We are the Stow Family and this is our story. Our lives are blessed by Love, Joy and Hope. Follow our sometimes interesting stories on loving our two boys, exploring parenthood, and celebrating a little extra - two parents, two boys and an extra chromosome!

Saturday, January 15, 2011

'The' link...

I always like to think of myself as a fairly organised and highly inquisitive person. I do well when it comes to gathering information - let's say, I like to be informed, it gives me a sense of control (although I know that much in life is way beyond my control!).


When Malakai was born and we found out that he had Down syndrome, it was something that I knew very little about. I had not even really met any people before with Down syndrome (contrary to every. single. other. person.... who spoke to us in the first few days who all seemed to know someone, or had a neighbour or had a sibling with Down syndrome...)

After the initial shock wore off and I felt that I had truly come to bond with my new little baby, I immediately ordered several books from the internet and went on a mission to learn more about Down syndrome.

Within a couple of months I felt that I knew almost everything that there was to know about Down syndrome... well not everything, but at least everything that was important to Malakai's development and health.

But I didn't know everything. I missed out on ONE BIG THING... I noticed references to Down syndrome and Alzheimers, but I thought that was for when Malakai was older, much older... So, in my natural (and annoying) way of 'taking in only what is neccessary', I kind of skimmed over the subject of Alzheimers, thinking it wasn't relevant right now in our lives.

I was wrong.

It is so relevent, it is scary. I am still kind of struggling to understand it's impact (and I suppose so are the rest of the scientific community...) on Malakai's development, but I do know that it is here - right now.

From what I understand, scientists have discovered one of the genes found to cause Alzheimers on the 21st Chromosome. This gene, called the APP gene, is responsible for manufacturing a protein (called beta-amyloid protein) that, when in too large doses (as is the case with Alzheimers and Down syndrome), causes 'potholes' to form in the 'highways' between brain cells. And when brain cells are not talking to each nicely (because there are potholes everywhere), they tend to die off.

Now, in the general population - this gene becoming 'faulty' and overproducing the bad protein occurs much later in life (hence Alzheimers being primarily a disease of the aged). However, because people with Down syndrome have an additional copy of the 21st chromosome, and hence more of the bad protein, the damaging effects start... well... from birth. This is why the average age of Alzheimers onset in the Down syndrome population is between 25 and 30 years old.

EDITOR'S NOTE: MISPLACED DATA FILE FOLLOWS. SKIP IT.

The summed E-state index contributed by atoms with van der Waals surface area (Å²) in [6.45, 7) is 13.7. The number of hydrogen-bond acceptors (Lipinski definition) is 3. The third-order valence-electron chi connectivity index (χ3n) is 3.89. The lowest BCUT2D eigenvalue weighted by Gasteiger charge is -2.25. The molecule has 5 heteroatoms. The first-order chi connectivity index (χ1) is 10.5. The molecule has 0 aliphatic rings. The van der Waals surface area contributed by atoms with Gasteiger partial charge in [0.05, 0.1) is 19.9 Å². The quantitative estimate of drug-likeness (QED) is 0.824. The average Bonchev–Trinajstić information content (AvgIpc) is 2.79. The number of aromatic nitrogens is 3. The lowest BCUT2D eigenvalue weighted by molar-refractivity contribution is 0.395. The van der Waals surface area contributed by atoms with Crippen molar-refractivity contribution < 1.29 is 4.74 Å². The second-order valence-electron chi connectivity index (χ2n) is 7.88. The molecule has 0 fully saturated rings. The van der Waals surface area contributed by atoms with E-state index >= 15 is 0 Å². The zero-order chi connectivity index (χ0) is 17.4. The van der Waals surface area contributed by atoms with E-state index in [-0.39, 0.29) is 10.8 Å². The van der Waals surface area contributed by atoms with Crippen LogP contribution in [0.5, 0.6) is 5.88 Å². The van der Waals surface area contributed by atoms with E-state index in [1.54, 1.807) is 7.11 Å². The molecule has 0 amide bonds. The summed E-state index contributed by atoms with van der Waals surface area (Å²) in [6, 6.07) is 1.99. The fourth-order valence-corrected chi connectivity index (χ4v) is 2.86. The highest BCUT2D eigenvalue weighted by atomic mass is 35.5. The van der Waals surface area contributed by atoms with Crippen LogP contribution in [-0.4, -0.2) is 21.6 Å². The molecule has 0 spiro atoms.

I always believed that Down syndrome was a 'fixed' condition. By that, I mean that I believed our children are born with a fixed amount of cognitive challenges. Of course, we cannot know what these challenges are exactly, as they will differ from child to child - but through early intervention and loads of love and encouragement, our children will be able to achieve almost anything they set their minds to - albeit at a slower pace (and sometimes not even much slower at all).

I've always been soothed by the fact that we are doing everything we can for Malakai and that he's just so incredibly motivated and wants to learn. He is wonderful and beautiful and perfect. I wouldn't change him (or his extra chromosome) for anything.

But I find it distinctly disturbing and completely unnerving that there is this constant, daily, hourly overproduction of a protein that is killing his brain cells. I am devastated at the realisation that Down syndrome is not a fixed, but a progressive condition.  How do I come to this conclusion? Well, this APP gene and it's protein is over-produced in my child. This protein, when overproduced is absolutely known to cause plaques on the brain that slowly rob an individual of their cognitive ability...

So what now?

Well - thankfully, the race to find a cure for Alzheimers is on. Unfortunately, this is not because our beautiful children with Down syndrome are almost guaranteed to develop it - no... rather it is because so many in the general population are in danger of developing this terrible condition, the treatment of which will rise into the hundreds of millions of dollars when the Baby-Boomers hit their 70's and 80's. This is something that that most governments cannot afford... hence the race...

But what now? What about Malakai? What can be done for him and other little ones with Down syndrome... now?!

I know of drug trials that are being done, by a Doctor called George Capone at the Kennedy Krieger Institute in the US, on people with Down syndrome - drugs that will hopefully counteract, or at least slow down, the development of further cognitive delays. So I hold my breath and pray and hope that these drugs are successful. In fact, one of the youngters doing the trial is from a blog that I follow - you can read more about Hannah's bravery here.

1 comment:

Brandie said...

Great information Loren!